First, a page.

1. The operation was carried out under orders from very high levels and since then they've been lying, moving from one lie to another as the previous one becomes proven nonsense. So they are just telling the most plausible lie possible at any given time.

2. The Prince of Saudi Arabia MBS is a total fool.

3. There is total disarray in the governing regime, perhaps uncertain power structures or who is really in control.

Curiously enough quite some days before the Saudis suggested "rogue agents" Donald Trump suggested it as an explanation and I felt at the time that he was trying to give them a hint about what to say. He wants this to just get buried so he can continue to sell them weapons and he was trying to give them the hint. But the Saudis were too slow.

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Post by Jebus » Fri Nov 02, 2018 1:38 am

Jamie in Chile wrote:
Thu Nov 01, 2018 8:08 pm

It seems to me that at least one of the following 3 must be true (most likely the first).

1. The operation was carried out under orders from very high levels and since then they've been lying, moving from one lie to another as the previous one becomes proven nonsense. So they are just telling the most plausible lie possible at any given time.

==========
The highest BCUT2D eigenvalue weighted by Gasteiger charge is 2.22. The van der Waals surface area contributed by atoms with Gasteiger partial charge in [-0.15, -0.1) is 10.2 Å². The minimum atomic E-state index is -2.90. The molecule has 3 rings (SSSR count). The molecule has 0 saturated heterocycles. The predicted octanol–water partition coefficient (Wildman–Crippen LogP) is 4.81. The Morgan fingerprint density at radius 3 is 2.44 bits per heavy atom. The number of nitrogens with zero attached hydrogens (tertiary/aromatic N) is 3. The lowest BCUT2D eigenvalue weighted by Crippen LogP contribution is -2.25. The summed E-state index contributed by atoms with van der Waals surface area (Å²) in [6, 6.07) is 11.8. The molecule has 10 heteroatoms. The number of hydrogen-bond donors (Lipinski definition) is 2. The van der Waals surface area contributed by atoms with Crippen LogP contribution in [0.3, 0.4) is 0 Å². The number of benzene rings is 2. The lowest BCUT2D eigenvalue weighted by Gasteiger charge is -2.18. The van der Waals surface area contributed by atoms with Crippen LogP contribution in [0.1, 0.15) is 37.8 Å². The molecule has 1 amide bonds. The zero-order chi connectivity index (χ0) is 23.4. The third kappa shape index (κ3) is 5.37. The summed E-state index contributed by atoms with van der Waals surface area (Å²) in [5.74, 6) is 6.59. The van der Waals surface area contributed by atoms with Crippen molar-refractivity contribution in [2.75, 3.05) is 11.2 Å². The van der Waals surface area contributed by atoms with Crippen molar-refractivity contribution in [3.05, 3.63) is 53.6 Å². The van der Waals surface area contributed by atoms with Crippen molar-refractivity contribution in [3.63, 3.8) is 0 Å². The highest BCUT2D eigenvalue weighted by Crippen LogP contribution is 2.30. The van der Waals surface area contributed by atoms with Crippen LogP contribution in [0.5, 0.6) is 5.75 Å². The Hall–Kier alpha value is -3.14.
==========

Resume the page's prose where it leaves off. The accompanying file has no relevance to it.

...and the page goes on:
2. The Prince of Saudi Arabia MBS is a total fool.

3. There is total disarray in the governing regime, perhaps uncertain power structures or who is really in control.
Definitely 1 and 2.
How to become vegan in 4.5 hours:
1.Watch Forks over Knives (Health)
2.Watch Cowspiracy (Environment)
3. Watch Earthlings (Ethics)
Congratulations, unless you are a complete idiot you are now a vegan.

Jamie in Chile
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Post by Jamie in Chile » Sun Nov 04, 2018 11:23 am

Jamie in Chile wrote:
Thu Oct 25, 2018 7:33 pm

However I think the greater truth is that the things that you referred to happen INSIDE Saudi Arabia whereas the journalist killing happened in another country.

The rules, perhaps largely unwritten, or international diplomacy and relations, is that what you do in your own country we can turn a blind eye to (within reason) but don't do bad things in other countries.
I thought about this a little more and I think the truth is a little more complex than what I said, because Saudia Arabia does get involved in wars in places such as Yemen (and I think perhaps some other places), and its actions do lead to a greater number of deaths there.

So there still remains the question as to why people are more upset about the Turkey situation than Yemen, where more people have died and suffered in Yemen.

I suppose that it comes down mostly to direct murder in peace time rather than killings and collateral damage as part of a civil war, although the distinction may not be clear in terms of which is morally worse.

It may be also the case that Yemen is perceived as a chaotic backwater so people are less concerned about what goes on there.